A bit of mixing and we were ready to go. This is where the simplicity of this gadget really wins, grease the moulds with a bit of butter or oil and switch on. There are two lights on the top; red when heating up and green when ready to cook. It's pretty quick to heat up, about 6/7 minutes, filling with cake mix is definitely a grown up job as the cooking plates get very hot, but once filled and the lid down it's just 4 minutes or so until done.
The result are somewhat predictably are not quite as good as for cupcakes done on the oven but they're perfectly acceptable. The texture seems quite heavy compared to normal but not excessively so. Baking with kids isn't so much about entering The Great British Bake Off and is more about having fun so once we had slapped a bit of buttercream on top and added a few sprinkles etc they were soon being devoured by the rest of the family.
I thought cleaning would be a bit of a pain but the cupcakes come out cleanly leaving next to no mess so a quick wipe over the plates (once cooled) and it's ready to be stored away for the next outing. In my case the next outing was later that afternoon, then Boxing day and the following day. My neighbours have now been well fed with a varied of coloured cupcakes and different flavoured muffins!
In addition to the cupcake maker, there is an instruction manual/recipe guide inside the box. It's not much to write home about with only one recipe for cupcakes and one for chocolate chip muffins but it does have clear instructions on how to use it.
From the colour and design this is clearly aimed at children, but with the temperature this reaches I won't be letting my daughter near it unsupervised for several years to come. The potential for burns is quite high with inquisitive fingers so do keep an eye on any youngsters that get involved.
All in all it was a great little gift and we'll be getting plenty of use out of it for some time. Not quite as good for cakes as an oven but a good simple device which has brought lots of smiles and fun to our kitchen.
I undertook a complete renovation of an en-suite bathroom late last year and decided to expand the space available by removing a stud wall and rebuilding it a bit further out to allow room for a larger walk in shower area.
The wall came down easy enough, the tiles were removed and all the plumbing capped off ready to start the reconstruction.
I went to my local wickes in Guildford for the studwork timber as it was conveient and spent an absolute age sorting through a selection of lengths of wood that were mostly useless. Either they had splits at one end, were full of resin pockets or they were bent so much you could have constructed the hull of a ship with them. Thankfully I only needed about a dozen and just about managed to find enough from the entire stock on display.
Staff are mostly clueless and can point you in the right direction to find an item but can't offer any advice other than what is written on the label.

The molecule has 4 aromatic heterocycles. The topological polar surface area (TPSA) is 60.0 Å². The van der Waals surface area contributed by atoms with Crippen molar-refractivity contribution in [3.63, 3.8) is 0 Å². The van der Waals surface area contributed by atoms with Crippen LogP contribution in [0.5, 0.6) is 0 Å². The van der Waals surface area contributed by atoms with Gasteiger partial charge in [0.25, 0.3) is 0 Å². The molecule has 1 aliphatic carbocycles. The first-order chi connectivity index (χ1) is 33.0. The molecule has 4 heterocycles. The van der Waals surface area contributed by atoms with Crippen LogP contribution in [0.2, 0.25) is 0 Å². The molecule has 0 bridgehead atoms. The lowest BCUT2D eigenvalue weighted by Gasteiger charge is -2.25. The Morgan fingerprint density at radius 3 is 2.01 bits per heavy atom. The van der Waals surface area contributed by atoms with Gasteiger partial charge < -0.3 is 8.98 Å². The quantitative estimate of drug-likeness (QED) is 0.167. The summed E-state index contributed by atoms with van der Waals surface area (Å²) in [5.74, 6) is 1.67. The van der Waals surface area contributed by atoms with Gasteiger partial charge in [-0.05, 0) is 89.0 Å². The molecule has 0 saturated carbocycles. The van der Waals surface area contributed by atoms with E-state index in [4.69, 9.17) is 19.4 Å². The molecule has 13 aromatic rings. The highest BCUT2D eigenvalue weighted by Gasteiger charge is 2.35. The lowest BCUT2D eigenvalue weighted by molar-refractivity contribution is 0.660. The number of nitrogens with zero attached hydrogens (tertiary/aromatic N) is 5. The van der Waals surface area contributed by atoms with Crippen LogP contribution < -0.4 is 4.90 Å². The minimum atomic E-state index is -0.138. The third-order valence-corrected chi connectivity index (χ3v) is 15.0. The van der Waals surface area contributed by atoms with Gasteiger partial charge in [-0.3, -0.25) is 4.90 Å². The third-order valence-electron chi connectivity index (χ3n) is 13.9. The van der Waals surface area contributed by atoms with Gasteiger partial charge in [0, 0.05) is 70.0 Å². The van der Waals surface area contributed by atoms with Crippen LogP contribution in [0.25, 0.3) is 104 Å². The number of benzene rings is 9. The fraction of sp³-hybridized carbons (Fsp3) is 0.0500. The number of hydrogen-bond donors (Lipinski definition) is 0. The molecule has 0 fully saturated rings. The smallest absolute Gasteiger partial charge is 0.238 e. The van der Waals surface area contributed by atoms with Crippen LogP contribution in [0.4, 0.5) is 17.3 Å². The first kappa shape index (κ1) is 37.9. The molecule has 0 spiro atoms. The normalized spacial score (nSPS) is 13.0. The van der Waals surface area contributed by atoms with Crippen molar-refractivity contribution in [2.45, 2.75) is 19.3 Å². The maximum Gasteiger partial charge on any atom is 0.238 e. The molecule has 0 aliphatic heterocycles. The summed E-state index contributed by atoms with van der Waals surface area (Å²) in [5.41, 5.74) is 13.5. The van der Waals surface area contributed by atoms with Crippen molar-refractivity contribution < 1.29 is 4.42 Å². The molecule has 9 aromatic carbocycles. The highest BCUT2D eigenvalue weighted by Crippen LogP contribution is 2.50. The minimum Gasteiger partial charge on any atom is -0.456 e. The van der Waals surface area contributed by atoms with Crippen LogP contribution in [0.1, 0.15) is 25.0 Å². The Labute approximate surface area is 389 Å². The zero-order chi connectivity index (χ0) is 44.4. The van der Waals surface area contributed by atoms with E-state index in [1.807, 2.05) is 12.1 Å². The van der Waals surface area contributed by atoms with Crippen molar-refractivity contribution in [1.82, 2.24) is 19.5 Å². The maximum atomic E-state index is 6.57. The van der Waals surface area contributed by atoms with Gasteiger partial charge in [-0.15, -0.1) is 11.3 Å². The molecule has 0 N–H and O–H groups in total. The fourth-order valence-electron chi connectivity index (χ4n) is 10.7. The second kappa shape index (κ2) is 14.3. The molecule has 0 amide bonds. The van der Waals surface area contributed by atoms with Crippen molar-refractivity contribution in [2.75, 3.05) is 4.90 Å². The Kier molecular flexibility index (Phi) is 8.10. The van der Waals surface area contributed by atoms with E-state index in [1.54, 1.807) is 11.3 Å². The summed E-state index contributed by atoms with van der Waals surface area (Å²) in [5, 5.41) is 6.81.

I'll be back to spending a bit more and visiting a timber merchant on my next project.
To be fair, most of the DIY big shed stores are the same but Wickes have taken timber supply to a entirely new level of awful.
Just before the London Olympics I was fortunate enough to get a place on a beginners archery course at my local club and was hooked from day one. Following three weekend sessions I was keen to move on from the basic club bows used in the lessons and buy my own equipment but as with most specialist sports these days it can be quite costly getting set up with all the necessary kit.
After scouring the internet for reviews which are few and far between I took a trip down to my nearest archery shop and set about trying a selection of risers (the handle part) and limbs (the bendy bits). After spending over 3 hours being assisted by a very helpful member of staff I settled on the Hoyt Horizon riser and some cheap limbs.
The Horizon is available in a selection of gloss finish colours to suit most tastes but I chose the matt black anodised finish which I thought would be a more durable option to the standard paint. I have managed to make a small mark on the bow while resting it on a metal chair but other than that it has stood up very well and still looks like new despite having been well used over the time I've had it.
Weighing in at about 1070grams this is a reasonably light unit meaning when held at arms length it isn't going to strain the shoulder muscles too much over the course of a 12 dozen arrow round. As with all modern risers, the draw weight (power) of the bow can be adjusted using the large bolts at the top and bottom and if required the alignment of the limbs can be corrected. Conveniently the necessary allen keys are included in the box for making both these changes.
All the threaded bolt hole sleeves fitted on the aluminium body are well tapped with good clean threads meaning that as I added more accesories to the bow, I was able to screw them in easily with no fear of cross threading anything.
Also in the box is a soft lined sleeve for storing the riser along with a booklet explaining the adjustments and recommended bracing height.